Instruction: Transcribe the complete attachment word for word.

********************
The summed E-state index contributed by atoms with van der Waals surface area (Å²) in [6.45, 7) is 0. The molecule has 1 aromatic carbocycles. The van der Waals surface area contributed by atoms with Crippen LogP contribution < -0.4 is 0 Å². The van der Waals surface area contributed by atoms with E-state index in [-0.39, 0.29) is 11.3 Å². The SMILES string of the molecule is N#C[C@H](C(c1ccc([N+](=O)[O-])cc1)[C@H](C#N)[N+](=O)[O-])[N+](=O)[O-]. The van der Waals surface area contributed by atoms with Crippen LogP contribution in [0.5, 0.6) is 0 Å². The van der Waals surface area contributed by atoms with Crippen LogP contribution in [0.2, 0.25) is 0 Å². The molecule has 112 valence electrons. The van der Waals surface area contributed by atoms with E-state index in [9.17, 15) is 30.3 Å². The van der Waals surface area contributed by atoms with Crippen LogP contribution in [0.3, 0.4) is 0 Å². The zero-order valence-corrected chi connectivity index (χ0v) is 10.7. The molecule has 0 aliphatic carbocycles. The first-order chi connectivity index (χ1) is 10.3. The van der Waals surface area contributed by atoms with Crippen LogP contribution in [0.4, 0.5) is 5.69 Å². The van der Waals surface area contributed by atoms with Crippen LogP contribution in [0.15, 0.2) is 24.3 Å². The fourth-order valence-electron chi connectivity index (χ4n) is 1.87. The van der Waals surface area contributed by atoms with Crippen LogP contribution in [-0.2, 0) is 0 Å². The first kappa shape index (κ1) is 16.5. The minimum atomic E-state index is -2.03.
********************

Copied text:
The summed E-state index contributed by atoms with van der Waals surface area (Å²) in [6.45, 7) is 0. The molecule has 1 aromatic carbocycles. The van der Waals surface area contributed by atoms with Crippen LogP contribution < -0.4 is 0 Å². The van der Waals surface area contributed by atoms with E-state index in [-0.39, 0.29) is 11.3 Å². The SMILES string of the molecule is N#C[C@H](C(c1ccc([N+](=O)[O-])cc1)[C@H](C#N)[N+](=O)[O-])[N+](=O)[O-]. The van der Waals surface area contributed by atoms with Crippen LogP contribution in [0.5, 0.6) is 0 Å². The van der Waals surface area contributed by atoms with Crippen LogP contribution in [0.2, 0.25) is 0 Å². The molecule has 112 valence electrons. The van der Waals surface area contributed by atoms with E-state index in [9.17, 15) is 30.3 Å². The van der Waals surface area contributed by atoms with Crippen LogP contribution in [0.3, 0.4) is 0 Å². The zero-order valence-corrected chi connectivity index (χ0v) is 10.7. The molecule has 0 aliphatic carbocycles. The first-order chi connectivity index (χ1) is 10.3. The van der Waals surface area contributed by atoms with Crippen LogP contribution in [0.4, 0.5) is 5.69 Å². The van der Waals surface area contributed by atoms with Crippen LogP contribution in [0.15, 0.2) is 24.3 Å². The fourth-order valence-electron chi connectivity index (χ4n) is 1.87. The van der Waals surface area contributed by atoms with Crippen LogP contribution in [-0.2, 0) is 0 Å². The first kappa shape index (κ1) is 16.5. The minimum atomic E-state index is -2.03.